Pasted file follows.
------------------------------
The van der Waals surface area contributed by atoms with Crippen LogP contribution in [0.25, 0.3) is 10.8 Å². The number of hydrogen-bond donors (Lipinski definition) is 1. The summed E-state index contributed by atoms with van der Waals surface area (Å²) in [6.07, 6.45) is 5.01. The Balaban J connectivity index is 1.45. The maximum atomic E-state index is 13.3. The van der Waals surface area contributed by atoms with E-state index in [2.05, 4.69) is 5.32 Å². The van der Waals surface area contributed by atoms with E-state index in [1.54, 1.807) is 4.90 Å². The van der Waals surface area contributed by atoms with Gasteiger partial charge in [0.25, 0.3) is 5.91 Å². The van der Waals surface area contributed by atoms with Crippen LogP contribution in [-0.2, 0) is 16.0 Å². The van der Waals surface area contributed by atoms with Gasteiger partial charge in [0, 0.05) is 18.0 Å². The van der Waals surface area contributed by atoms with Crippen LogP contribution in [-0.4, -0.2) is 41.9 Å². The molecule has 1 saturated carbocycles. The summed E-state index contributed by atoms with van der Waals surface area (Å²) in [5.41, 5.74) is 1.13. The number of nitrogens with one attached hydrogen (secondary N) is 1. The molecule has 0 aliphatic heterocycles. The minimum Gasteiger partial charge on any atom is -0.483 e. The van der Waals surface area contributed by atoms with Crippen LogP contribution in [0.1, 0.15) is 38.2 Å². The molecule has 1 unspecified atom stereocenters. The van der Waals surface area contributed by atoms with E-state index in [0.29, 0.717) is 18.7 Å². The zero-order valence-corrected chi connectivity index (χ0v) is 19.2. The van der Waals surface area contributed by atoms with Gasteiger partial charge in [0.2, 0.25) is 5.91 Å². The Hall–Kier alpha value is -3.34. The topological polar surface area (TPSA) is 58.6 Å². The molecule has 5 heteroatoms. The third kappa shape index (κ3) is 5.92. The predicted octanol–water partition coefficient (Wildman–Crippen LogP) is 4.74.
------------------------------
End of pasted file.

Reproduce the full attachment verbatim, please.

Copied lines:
The van der Waals surface area contributed by atoms with Crippen LogP contribution in [0.25, 0.3) is 10.8 Å². The number of hydrogen-bond donors (Lipinski definition) is 1. The summed E-state index contributed by atoms with van der Waals surface area (Å²) in [6.07, 6.45) is 5.01. The Balaban J connectivity index is 1.45. The maximum atomic E-state index is 13.3. The van der Waals surface area contributed by atoms with E-state index in [2.05, 4.69) is 5.32 Å². The van der Waals surface area contributed by atoms with E-state index in [1.54, 1.807) is 4.90 Å². The van der Waals surface area contributed by atoms with Gasteiger partial charge in [0.25, 0.3) is 5.91 Å². The van der Waals surface area contributed by atoms with Crippen LogP contribution in [-0.2, 0) is 16.0 Å². The van der Waals surface area contributed by atoms with Gasteiger partial charge in [0, 0.05) is 18.0 Å². The van der Waals surface area contributed by atoms with Crippen LogP contribution in [-0.4, -0.2) is 41.9 Å². The molecule has 1 saturated carbocycles. The summed E-state index contributed by atoms with van der Waals surface area (Å²) in [5.41, 5.74) is 1.13. The number of nitrogens with one attached hydrogen (secondary N) is 1. The molecule has 0 aliphatic heterocycles. The minimum Gasteiger partial charge on any atom is -0.483 e. The van der Waals surface area contributed by atoms with Crippen LogP contribution in [0.1, 0.15) is 38.2 Å². The molecule has 1 unspecified atom stereocenters. The van der Waals surface area contributed by atoms with E-state index in [0.29, 0.717) is 18.7 Å². The zero-order valence-corrected chi connectivity index (χ0v) is 19.2. The van der Waals surface area contributed by atoms with Gasteiger partial charge in [0.2, 0.25) is 5.91 Å². The Hall–Kier alpha value is -3.34. The topological polar surface area (TPSA) is 58.6 Å². The molecule has 5 heteroatoms. The third kappa shape index (κ3) is 5.92. The predicted octanol–water partition coefficient (Wildman–Crippen LogP) is 4.74.